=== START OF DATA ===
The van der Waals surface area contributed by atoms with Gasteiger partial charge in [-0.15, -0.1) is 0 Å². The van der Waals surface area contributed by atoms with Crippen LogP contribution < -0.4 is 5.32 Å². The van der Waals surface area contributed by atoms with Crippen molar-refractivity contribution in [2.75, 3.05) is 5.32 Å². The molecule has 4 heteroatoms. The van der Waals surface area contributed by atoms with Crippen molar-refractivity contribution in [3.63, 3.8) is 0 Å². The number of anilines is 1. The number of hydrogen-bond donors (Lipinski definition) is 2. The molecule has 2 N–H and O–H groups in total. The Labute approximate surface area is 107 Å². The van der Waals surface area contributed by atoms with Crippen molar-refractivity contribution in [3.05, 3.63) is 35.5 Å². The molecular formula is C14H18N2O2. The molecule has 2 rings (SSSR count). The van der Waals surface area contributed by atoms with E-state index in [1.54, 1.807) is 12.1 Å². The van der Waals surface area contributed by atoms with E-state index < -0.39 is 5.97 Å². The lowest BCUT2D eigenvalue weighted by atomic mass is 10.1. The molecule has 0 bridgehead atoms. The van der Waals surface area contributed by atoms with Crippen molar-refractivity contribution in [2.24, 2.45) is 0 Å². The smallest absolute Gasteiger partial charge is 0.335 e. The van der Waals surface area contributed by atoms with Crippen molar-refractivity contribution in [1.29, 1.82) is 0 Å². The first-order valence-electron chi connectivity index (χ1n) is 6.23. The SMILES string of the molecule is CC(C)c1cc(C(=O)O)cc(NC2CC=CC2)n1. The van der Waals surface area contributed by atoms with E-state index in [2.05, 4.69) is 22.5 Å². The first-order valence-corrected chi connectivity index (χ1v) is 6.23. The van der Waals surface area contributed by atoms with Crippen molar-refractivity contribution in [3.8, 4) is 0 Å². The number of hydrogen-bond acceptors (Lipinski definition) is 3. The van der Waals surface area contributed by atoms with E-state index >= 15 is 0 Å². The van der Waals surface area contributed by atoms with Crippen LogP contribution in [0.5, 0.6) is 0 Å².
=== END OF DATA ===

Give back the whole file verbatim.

The van der Waals surface area contributed by atoms with Gasteiger partial charge in [-0.15, -0.1) is 0 Å². The van der Waals surface area contributed by atoms with Crippen LogP contribution < -0.4 is 5.32 Å². The van der Waals surface area contributed by atoms with Crippen molar-refractivity contribution in [2.75, 3.05) is 5.32 Å². The molecule has 4 heteroatoms. The van der Waals surface area contributed by atoms with Crippen molar-refractivity contribution in [3.63, 3.8) is 0 Å². The number of anilines is 1. The number of hydrogen-bond donors (Lipinski definition) is 2. The molecule has 2 N–H and O–H groups in total. The Labute approximate surface area is 107 Å². The van der Waals surface area contributed by atoms with Crippen molar-refractivity contribution in [3.05, 3.63) is 35.5 Å². The molecular formula is C14H18N2O2. The molecule has 2 rings (SSSR count). The van der Waals surface area contributed by atoms with E-state index in [1.54, 1.807) is 12.1 Å². The van der Waals surface area contributed by atoms with E-state index < -0.39 is 5.97 Å². The lowest BCUT2D eigenvalue weighted by atomic mass is 10.1. The molecule has 0 bridgehead atoms. The van der Waals surface area contributed by atoms with Crippen molar-refractivity contribution in [2.24, 2.45) is 0 Å². The smallest absolute Gasteiger partial charge is 0.335 e. The van der Waals surface area contributed by atoms with Crippen molar-refractivity contribution in [1.29, 1.82) is 0 Å². The first-order valence-electron chi connectivity index (χ1n) is 6.23. The SMILES string of the molecule is CC(C)c1cc(C(=O)O)cc(NC2CC=CC2)n1. The van der Waals surface area contributed by atoms with E-state index in [2.05, 4.69) is 22.5 Å². The first-order valence-corrected chi connectivity index (χ1v) is 6.23. The van der Waals surface area contributed by atoms with Crippen molar-refractivity contribution in [3.8, 4) is 0 Å². The number of hydrogen-bond acceptors (Lipinski definition) is 3. The van der Waals surface area contributed by atoms with E-state index >= 15 is 0 Å². The van der Waals surface area contributed by atoms with Crippen LogP contribution in [0.5, 0.6) is 0 Å².